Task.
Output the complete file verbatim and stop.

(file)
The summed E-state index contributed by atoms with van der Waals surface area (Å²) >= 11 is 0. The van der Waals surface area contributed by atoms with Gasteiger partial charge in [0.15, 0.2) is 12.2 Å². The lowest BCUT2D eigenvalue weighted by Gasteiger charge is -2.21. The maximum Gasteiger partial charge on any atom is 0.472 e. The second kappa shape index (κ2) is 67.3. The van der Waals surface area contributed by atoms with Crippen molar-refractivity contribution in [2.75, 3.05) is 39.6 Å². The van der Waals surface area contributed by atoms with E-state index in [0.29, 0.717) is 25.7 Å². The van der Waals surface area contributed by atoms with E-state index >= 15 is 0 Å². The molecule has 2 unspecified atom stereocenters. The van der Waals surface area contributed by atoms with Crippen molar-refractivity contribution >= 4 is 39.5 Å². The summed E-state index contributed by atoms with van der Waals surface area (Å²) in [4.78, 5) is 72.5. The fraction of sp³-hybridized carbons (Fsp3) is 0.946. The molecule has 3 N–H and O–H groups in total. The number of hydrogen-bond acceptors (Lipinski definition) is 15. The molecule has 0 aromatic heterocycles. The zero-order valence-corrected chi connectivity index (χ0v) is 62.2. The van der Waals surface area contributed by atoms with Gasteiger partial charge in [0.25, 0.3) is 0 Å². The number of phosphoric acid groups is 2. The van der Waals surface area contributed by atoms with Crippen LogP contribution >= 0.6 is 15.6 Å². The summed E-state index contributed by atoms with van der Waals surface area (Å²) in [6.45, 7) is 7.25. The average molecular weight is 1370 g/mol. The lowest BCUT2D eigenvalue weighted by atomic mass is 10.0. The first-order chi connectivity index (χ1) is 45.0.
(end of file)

The summed E-state index contributed by atoms with van der Waals surface area (Å²) >= 11 is 0. The van der Waals surface area contributed by atoms with Gasteiger partial charge in [0.15, 0.2) is 12.2 Å². The lowest BCUT2D eigenvalue weighted by Gasteiger charge is -2.21. The maximum Gasteiger partial charge on any atom is 0.472 e. The second kappa shape index (κ2) is 67.3. The van der Waals surface area contributed by atoms with Crippen molar-refractivity contribution in [2.75, 3.05) is 39.6 Å². The van der Waals surface area contributed by atoms with E-state index in [0.29, 0.717) is 25.7 Å². The van der Waals surface area contributed by atoms with E-state index >= 15 is 0 Å². The molecule has 2 unspecified atom stereocenters. The van der Waals surface area contributed by atoms with Crippen molar-refractivity contribution >= 4 is 39.5 Å². The summed E-state index contributed by atoms with van der Waals surface area (Å²) in [4.78, 5) is 72.5. The fraction of sp³-hybridized carbons (Fsp3) is 0.946. The molecule has 3 N–H and O–H groups in total. The number of hydrogen-bond acceptors (Lipinski definition) is 15. The molecule has 0 aromatic heterocycles. The zero-order valence-corrected chi connectivity index (χ0v) is 62.2. The van der Waals surface area contributed by atoms with Gasteiger partial charge in [0.25, 0.3) is 0 Å². The number of phosphoric acid groups is 2. The van der Waals surface area contributed by atoms with Crippen LogP contribution >= 0.6 is 15.6 Å². The summed E-state index contributed by atoms with van der Waals surface area (Å²) in [6.45, 7) is 7.25. The average molecular weight is 1370 g/mol. The lowest BCUT2D eigenvalue weighted by atomic mass is 10.0. The first-order chi connectivity index (χ1) is 45.0.